In this thesis, 'person' is treated as a term with some moral content (fairly unspecific
to begin with) describing the reader and myself, at least at the present time. I begin
by looking at psychological theories of personal identity, both reductionist and
'Simple', and find that there are good reasons for abandoning both such approaches.
Then I examine different theories on the necessity of origin, concluding that our time
of origin is essential to our existence, and that the actual combination of our parents'
gametes is essential to our origin, whether or not the two coincide. Our particular
thoughts, in contrast, are not essential to our origin or existence; any or all these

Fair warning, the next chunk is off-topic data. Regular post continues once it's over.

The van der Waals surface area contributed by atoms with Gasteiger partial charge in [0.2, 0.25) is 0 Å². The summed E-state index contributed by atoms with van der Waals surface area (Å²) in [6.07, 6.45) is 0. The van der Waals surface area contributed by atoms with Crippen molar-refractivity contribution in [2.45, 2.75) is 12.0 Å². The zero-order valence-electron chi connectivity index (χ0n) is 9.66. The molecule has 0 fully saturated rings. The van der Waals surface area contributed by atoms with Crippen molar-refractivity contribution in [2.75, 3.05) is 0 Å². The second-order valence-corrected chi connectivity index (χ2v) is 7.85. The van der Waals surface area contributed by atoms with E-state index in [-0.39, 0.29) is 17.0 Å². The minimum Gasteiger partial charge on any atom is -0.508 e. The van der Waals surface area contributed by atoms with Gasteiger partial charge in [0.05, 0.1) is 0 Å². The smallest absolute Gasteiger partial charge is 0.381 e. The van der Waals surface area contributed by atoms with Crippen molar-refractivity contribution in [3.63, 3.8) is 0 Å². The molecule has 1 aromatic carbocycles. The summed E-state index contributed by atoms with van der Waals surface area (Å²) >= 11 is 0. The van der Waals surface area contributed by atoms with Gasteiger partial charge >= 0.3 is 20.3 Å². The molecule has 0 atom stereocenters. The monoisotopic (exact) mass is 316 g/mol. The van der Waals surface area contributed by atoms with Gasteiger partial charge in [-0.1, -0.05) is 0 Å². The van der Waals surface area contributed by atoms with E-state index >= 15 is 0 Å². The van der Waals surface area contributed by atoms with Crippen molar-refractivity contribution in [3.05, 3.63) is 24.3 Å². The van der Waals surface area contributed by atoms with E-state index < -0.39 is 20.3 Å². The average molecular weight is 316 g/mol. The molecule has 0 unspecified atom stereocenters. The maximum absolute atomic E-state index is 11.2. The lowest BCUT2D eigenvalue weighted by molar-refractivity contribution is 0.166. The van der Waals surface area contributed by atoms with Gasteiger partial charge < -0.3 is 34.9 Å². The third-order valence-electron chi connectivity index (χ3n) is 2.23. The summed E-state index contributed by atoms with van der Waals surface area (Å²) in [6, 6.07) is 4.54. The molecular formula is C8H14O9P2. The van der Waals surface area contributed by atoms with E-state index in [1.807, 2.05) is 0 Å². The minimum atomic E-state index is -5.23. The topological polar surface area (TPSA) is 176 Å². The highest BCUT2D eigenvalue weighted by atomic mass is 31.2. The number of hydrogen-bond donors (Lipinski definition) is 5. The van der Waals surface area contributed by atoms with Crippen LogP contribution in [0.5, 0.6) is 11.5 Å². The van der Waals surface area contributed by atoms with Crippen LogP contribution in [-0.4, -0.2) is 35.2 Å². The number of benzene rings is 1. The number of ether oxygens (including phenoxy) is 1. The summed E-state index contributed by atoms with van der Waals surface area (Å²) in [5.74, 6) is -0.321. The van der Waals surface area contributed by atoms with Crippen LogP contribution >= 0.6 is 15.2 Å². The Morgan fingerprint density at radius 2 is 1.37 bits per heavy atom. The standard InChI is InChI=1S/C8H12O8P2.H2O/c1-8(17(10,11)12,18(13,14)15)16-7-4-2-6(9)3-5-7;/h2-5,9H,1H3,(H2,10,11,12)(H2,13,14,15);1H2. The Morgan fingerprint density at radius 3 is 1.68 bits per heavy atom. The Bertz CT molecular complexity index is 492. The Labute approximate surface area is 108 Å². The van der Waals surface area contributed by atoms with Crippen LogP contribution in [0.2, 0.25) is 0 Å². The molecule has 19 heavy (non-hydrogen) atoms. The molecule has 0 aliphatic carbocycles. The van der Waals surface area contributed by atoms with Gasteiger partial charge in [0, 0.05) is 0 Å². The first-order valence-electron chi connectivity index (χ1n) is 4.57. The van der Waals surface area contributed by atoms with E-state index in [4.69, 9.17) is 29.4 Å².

thoughts might never have occurred to us.
I then look at theories according to which human persons are physical beings, but do
not originate with the organism itself. Theories according to which personhood is a
stage of an organism are, I argue, impossible to reconcile with the widespread belief
that our personal status is inseparable from ourselves. Thus the organism before
whatever stage is said to mark the onset of personhood will similarly be a candidate
for personal status. On the other hand, the theory that the onset of personhood is
marked by some substantial change with the advent of some new capacity, threatens
us with two superimposed psychological substances: the person, and the organism
which seems to acquire the capacity.
Tracing back the entity which undergoes change, I examine various forms of
potential in relation to very early human development, offering a new theory on the
specific active tendencies which define our existence. Human persons are, I argue,
'rational-type' organisms, whose morally significant interests begin with their origin
as living wholes. In the remaining chapters I look at the content of our personal
status, in general, and at a time close to our origin.